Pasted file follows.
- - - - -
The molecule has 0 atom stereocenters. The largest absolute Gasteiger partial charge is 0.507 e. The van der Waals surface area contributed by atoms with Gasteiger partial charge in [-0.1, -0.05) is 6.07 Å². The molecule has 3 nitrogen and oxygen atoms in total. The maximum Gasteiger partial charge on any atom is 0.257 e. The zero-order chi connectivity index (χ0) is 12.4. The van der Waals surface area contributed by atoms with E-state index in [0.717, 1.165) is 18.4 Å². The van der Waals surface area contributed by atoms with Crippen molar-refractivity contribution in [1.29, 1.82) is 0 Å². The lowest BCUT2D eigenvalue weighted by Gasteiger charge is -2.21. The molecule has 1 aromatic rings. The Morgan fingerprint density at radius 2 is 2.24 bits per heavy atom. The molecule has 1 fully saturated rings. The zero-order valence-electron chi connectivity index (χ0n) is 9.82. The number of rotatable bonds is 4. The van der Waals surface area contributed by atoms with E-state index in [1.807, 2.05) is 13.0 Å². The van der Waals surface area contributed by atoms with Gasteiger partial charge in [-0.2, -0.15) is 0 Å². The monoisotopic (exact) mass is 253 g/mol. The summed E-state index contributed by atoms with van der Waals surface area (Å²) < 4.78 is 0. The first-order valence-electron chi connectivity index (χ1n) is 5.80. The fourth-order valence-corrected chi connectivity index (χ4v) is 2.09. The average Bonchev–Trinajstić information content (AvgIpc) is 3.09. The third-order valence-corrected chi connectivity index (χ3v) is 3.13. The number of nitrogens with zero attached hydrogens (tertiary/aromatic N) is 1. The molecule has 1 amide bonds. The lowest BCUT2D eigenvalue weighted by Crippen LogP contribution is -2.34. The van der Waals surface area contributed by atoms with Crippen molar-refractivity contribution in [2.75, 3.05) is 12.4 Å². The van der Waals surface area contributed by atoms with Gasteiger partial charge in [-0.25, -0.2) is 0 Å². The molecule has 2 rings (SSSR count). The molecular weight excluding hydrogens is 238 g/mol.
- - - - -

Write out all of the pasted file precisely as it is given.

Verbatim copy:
The molecule has 0 atom stereocenters. The largest absolute Gasteiger partial charge is 0.507 e. The van der Waals surface area contributed by atoms with Gasteiger partial charge in [-0.1, -0.05) is 6.07 Å². The molecule has 3 nitrogen and oxygen atoms in total. The maximum Gasteiger partial charge on any atom is 0.257 e. The zero-order chi connectivity index (χ0) is 12.4. The van der Waals surface area contributed by atoms with E-state index in [0.717, 1.165) is 18.4 Å². The van der Waals surface area contributed by atoms with Crippen molar-refractivity contribution in [1.29, 1.82) is 0 Å². The lowest BCUT2D eigenvalue weighted by Gasteiger charge is -2.21. The molecule has 1 aromatic rings. The Morgan fingerprint density at radius 2 is 2.24 bits per heavy atom. The molecule has 1 fully saturated rings. The zero-order valence-electron chi connectivity index (χ0n) is 9.82. The number of rotatable bonds is 4. The van der Waals surface area contributed by atoms with E-state index in [1.807, 2.05) is 13.0 Å². The van der Waals surface area contributed by atoms with Gasteiger partial charge in [-0.2, -0.15) is 0 Å². The monoisotopic (exact) mass is 253 g/mol. The summed E-state index contributed by atoms with van der Waals surface area (Å²) < 4.78 is 0. The first-order valence-electron chi connectivity index (χ1n) is 5.80. The fourth-order valence-corrected chi connectivity index (χ4v) is 2.09. The average Bonchev–Trinajstić information content (AvgIpc) is 3.09. The third-order valence-corrected chi connectivity index (χ3v) is 3.13. The number of nitrogens with zero attached hydrogens (tertiary/aromatic N) is 1. The molecule has 1 amide bonds. The lowest BCUT2D eigenvalue weighted by Crippen LogP contribution is -2.34. The van der Waals surface area contributed by atoms with Crippen molar-refractivity contribution in [2.75, 3.05) is 12.4 Å². The van der Waals surface area contributed by atoms with Gasteiger partial charge in [-0.25, -0.2) is 0 Å². The molecule has 2 rings (SSSR count). The molecular weight excluding hydrogens is 238 g/mol.